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WHAT DO THEY HAVE TO SAY FOR THEMSELVES?

"The introduction of a new National Living Wage is a huge potential cost to the business, but also a great opportunity to review pay, and reward employees for their investment in Caffè Nero," a spokesperson from Caffe Nero said. "From 11 April, all current employees, regardless of their age, will be moved to at least the new National Living Wage if currently below it. Alongside this investment, all current employees will continue to receive paid breaks and a substantial discount on food and drink bought when on shift."

WHO ARE THEY?

EAT

WHAT DO THEY SELL?

Food. Authentic, traditional, rustic, homemade, modern, freshly-baked food with a side of something smashed. Smashed avocado on toast with feta, beef ragu with a smashed blend of hearty Italian herbs, smashed potato. Smashing.

WHY ARE THEY BAD BASTARDS?

The company decided that it would stop paying staff for their legally-required 30-minute lunch break. Across all of its 118 UK food outlets, the move would save EAT £3.60 per employee, per shift. That's just a good quid-and-a-half short of a Korean chicken and pickled slaw hot pot.

WHAT DO THEY HAVE TO SAY FOR THEMSELVES?

"It's legal requirement to have a break if working a shift over five hours," an EAT spokesperson said. "95 percent percent of our employees enjoy a pay rate in excess of the £7.20 living wage. The average hourly rate in EAT is now £7.60 per hour, some margin above the living wage rate set by the government."

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"In addition, all of our employees also get a free lunch every day that they work, as much free tea and coffee as they want, and the opportunity to earn more through bonuses and incentives."

WHO ARE THEY?

Waitrose.

WHAT DO THEY SELL?

A vision of the future designed in a lab by Godfrey Baseley, otherwise known for creating The Archers. Good produce. Nice wine. The best lunchtime gamble for anybody who knows what Tarragon is.

WHY ARE THEY BAD BASTARDS?

Waitrose are perhaps the most surprising bastion of the bastard brigade. It is part of the John Lewis Partnership and the business is owned by the staff, so you'd think that they'd stand firm amongst all of the dashing of employee benefits. Well you'd be wrong. Despite previously awarding some workers with double pay on Sundays, the supermarket has decided to stop paying Sunday and overtime rates to all new workers. So yes, they're one big Corleone family, they're just going to make you do sordid things to become part of it.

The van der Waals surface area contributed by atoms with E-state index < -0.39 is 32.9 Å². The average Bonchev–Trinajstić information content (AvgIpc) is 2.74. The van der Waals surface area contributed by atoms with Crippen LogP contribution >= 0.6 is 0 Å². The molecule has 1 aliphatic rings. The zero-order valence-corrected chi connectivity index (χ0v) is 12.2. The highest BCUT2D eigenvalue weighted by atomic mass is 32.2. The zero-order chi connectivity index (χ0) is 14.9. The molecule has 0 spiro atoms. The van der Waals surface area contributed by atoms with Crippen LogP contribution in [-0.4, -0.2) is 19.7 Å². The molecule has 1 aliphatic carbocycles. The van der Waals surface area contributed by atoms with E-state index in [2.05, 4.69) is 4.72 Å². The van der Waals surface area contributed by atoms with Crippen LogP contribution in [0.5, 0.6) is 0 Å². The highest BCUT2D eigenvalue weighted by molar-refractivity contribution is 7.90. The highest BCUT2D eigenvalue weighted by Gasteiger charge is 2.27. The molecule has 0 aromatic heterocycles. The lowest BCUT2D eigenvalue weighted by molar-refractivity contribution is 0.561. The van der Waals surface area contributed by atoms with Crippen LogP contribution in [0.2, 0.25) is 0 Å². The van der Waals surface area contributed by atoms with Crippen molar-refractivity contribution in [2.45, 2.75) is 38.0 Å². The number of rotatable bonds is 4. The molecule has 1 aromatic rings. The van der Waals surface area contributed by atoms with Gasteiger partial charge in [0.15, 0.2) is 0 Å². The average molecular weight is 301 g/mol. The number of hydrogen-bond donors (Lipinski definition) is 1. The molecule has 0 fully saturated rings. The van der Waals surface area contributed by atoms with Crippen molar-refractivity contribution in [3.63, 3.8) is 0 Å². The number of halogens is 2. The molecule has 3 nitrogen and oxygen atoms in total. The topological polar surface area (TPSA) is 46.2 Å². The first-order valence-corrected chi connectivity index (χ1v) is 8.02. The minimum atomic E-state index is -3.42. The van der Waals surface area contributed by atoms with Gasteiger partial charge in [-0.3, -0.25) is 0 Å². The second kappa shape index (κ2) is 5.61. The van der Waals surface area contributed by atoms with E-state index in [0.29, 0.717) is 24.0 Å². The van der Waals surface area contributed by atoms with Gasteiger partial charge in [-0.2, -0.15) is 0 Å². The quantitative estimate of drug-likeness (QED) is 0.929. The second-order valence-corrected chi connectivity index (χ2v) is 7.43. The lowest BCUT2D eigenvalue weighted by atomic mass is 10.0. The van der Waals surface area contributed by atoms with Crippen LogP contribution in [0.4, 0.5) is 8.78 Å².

WHAT DO THEY HAVE TO SAY FOR THEMSELVES?

"Changes to premium pay for new starters is separate to national living wage implementation and was planned before the living wage was announced." A spokesperson for Waitrose argues, claiming that the changes have been made to bring them in line with competitors.

WHO ARE THEY?

Wilkinsons

WHAT DO THEY SELL?

The "day out with Nan" 1997 shopping experience, all at a discount price.

WHY ARE THEY BAD BASTARDS?

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Wilkinson's 18,000 staff will be lifting their heads from their champagne flutes this month when they find out if that time-and-a-half or double time they get if they work Sundays, Bank Holidays, unsocial hours, nightshifts or more than 39 hours will be slahed to just £1.50 extra per hour. And that's just lowly shopfloor workers, as unlucky executives and managers are "not currently in the scope of these discussions".

WHAT DO THEY HAVE TO SAY FOR THEMSELVES?

"Some of the increases will be offset by the removal of the majority of our current premium payments. The remaining cost will reduce profits, demonstrating our commitment to investing in team member's pay and benefits."

Wilko says that 11,339 of its team members would be better off and 7,922 worse off from the changes.

"Our team members play a crucial part in our continuing success and our aim is to protect Wilko and our team members. This will also enable us to retain and recruit the right talent and improve our ways of working to deliver the best possible customer experience. We'll be keeping our team members informed as the process continues."